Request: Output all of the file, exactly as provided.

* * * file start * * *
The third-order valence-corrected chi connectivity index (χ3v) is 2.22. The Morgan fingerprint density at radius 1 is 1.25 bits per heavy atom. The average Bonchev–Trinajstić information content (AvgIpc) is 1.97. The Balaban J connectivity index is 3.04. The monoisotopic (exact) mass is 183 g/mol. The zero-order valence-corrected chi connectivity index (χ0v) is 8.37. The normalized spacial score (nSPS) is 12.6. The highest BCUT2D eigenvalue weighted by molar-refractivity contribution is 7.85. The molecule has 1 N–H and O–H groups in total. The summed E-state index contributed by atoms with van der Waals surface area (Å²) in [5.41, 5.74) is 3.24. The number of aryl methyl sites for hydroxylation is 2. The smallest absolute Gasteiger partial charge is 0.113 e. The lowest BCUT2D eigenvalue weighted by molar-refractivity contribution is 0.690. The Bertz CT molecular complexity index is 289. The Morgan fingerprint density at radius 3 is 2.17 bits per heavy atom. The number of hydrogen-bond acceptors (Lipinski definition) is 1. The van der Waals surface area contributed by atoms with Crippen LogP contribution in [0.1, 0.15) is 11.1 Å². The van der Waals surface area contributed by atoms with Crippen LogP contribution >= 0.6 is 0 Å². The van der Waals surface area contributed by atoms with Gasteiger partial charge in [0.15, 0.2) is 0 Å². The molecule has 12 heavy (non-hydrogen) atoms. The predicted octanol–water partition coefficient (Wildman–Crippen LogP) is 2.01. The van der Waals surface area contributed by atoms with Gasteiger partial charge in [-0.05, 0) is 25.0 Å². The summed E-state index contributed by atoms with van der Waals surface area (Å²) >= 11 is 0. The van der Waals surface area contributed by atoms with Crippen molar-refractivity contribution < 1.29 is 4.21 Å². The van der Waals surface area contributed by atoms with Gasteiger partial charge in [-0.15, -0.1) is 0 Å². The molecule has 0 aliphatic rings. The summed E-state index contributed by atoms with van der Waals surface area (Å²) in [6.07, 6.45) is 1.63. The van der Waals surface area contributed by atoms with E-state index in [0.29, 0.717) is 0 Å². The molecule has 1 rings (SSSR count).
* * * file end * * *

The third-order valence-corrected chi connectivity index (χ3v) is 2.22. The Morgan fingerprint density at radius 1 is 1.25 bits per heavy atom. The average Bonchev–Trinajstić information content (AvgIpc) is 1.97. The Balaban J connectivity index is 3.04. The monoisotopic (exact) mass is 183 g/mol. The zero-order valence-corrected chi connectivity index (χ0v) is 8.37. The normalized spacial score (nSPS) is 12.6. The highest BCUT2D eigenvalue weighted by molar-refractivity contribution is 7.85. The molecule has 1 N–H and O–H groups in total. The summed E-state index contributed by atoms with van der Waals surface area (Å²) in [5.41, 5.74) is 3.24. The number of aryl methyl sites for hydroxylation is 2. The smallest absolute Gasteiger partial charge is 0.113 e. The lowest BCUT2D eigenvalue weighted by molar-refractivity contribution is 0.690. The Bertz CT molecular complexity index is 289. The Morgan fingerprint density at radius 3 is 2.17 bits per heavy atom. The number of hydrogen-bond acceptors (Lipinski definition) is 1. The van der Waals surface area contributed by atoms with Crippen LogP contribution in [0.1, 0.15) is 11.1 Å². The van der Waals surface area contributed by atoms with Crippen LogP contribution >= 0.6 is 0 Å². The van der Waals surface area contributed by atoms with Gasteiger partial charge in [0.15, 0.2) is 0 Å². The molecule has 12 heavy (non-hydrogen) atoms. The predicted octanol–water partition coefficient (Wildman–Crippen LogP) is 2.01. The van der Waals surface area contributed by atoms with Gasteiger partial charge in [-0.05, 0) is 25.0 Å². The summed E-state index contributed by atoms with van der Waals surface area (Å²) >= 11 is 0. The van der Waals surface area contributed by atoms with Crippen molar-refractivity contribution < 1.29 is 4.21 Å². The van der Waals surface area contributed by atoms with Gasteiger partial charge in [-0.15, -0.1) is 0 Å². The molecule has 0 aliphatic rings. The summed E-state index contributed by atoms with van der Waals surface area (Å²) in [6.07, 6.45) is 1.63. The van der Waals surface area contributed by atoms with E-state index in [0.29, 0.717) is 0 Å². The molecule has 1 rings (SSSR count).